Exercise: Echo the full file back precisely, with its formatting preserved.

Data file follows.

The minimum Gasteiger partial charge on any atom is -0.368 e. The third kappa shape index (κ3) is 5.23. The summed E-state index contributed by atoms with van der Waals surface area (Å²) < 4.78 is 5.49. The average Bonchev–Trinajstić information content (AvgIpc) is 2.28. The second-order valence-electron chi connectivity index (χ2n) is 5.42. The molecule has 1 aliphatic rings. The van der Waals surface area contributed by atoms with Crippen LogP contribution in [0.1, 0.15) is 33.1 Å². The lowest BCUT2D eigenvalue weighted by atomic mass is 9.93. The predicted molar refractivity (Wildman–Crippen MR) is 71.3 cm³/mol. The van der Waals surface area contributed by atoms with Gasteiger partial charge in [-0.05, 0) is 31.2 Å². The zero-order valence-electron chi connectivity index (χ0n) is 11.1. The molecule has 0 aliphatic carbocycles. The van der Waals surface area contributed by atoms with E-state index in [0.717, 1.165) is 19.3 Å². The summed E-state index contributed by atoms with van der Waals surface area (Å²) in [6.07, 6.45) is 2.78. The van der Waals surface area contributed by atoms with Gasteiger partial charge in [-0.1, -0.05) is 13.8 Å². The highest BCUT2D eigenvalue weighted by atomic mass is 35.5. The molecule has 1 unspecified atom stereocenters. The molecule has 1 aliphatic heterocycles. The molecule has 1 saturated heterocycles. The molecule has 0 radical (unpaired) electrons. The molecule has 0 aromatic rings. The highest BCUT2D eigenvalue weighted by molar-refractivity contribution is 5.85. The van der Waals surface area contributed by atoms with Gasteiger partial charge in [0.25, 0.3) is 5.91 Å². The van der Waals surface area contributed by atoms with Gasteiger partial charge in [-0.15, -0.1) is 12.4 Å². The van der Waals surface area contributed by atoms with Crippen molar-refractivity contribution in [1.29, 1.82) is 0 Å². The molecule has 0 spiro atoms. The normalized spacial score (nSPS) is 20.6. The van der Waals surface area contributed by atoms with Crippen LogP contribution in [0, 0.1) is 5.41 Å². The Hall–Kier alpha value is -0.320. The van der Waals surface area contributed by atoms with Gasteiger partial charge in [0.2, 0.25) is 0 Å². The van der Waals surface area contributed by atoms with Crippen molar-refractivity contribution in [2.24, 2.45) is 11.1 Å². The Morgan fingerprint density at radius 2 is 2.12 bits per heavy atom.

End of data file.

The minimum Gasteiger partial charge on any atom is -0.368 e. The third kappa shape index (κ3) is 5.23. The summed E-state index contributed by atoms with van der Waals surface area (Å²) < 4.78 is 5.49. The average Bonchev–Trinajstić information content (AvgIpc) is 2.28. The second-order valence-electron chi connectivity index (χ2n) is 5.42. The molecule has 1 aliphatic rings. The van der Waals surface area contributed by atoms with Crippen LogP contribution in [0.1, 0.15) is 33.1 Å². The lowest BCUT2D eigenvalue weighted by atomic mass is 9.93. The predicted molar refractivity (Wildman–Crippen MR) is 71.3 cm³/mol. The van der Waals surface area contributed by atoms with Gasteiger partial charge in [-0.05, 0) is 31.2 Å². The zero-order valence-electron chi connectivity index (χ0n) is 11.1. The molecule has 0 aliphatic carbocycles. The van der Waals surface area contributed by atoms with E-state index in [0.717, 1.165) is 19.3 Å². The summed E-state index contributed by atoms with van der Waals surface area (Å²) in [6.07, 6.45) is 2.78. The van der Waals surface area contributed by atoms with Gasteiger partial charge in [-0.1, -0.05) is 13.8 Å². The highest BCUT2D eigenvalue weighted by atomic mass is 35.5. The molecule has 1 unspecified atom stereocenters. The molecule has 1 aliphatic heterocycles. The molecule has 1 saturated heterocycles. The molecule has 0 radical (unpaired) electrons. The molecule has 0 aromatic rings. The highest BCUT2D eigenvalue weighted by molar-refractivity contribution is 5.85. The van der Waals surface area contributed by atoms with Gasteiger partial charge in [0.25, 0.3) is 5.91 Å². The van der Waals surface area contributed by atoms with Gasteiger partial charge in [-0.15, -0.1) is 12.4 Å². The van der Waals surface area contributed by atoms with Crippen molar-refractivity contribution in [1.29, 1.82) is 0 Å². The molecule has 0 spiro atoms. The normalized spacial score (nSPS) is 20.6. The van der Waals surface area contributed by atoms with Crippen LogP contribution in [0, 0.1) is 5.41 Å². The Hall–Kier alpha value is -0.320. The van der Waals surface area contributed by atoms with Gasteiger partial charge in [0.2, 0.25) is 0 Å². The van der Waals surface area contributed by atoms with Crippen molar-refractivity contribution in [2.24, 2.45) is 11.1 Å². The Morgan fingerprint density at radius 2 is 2.12 bits per heavy atom.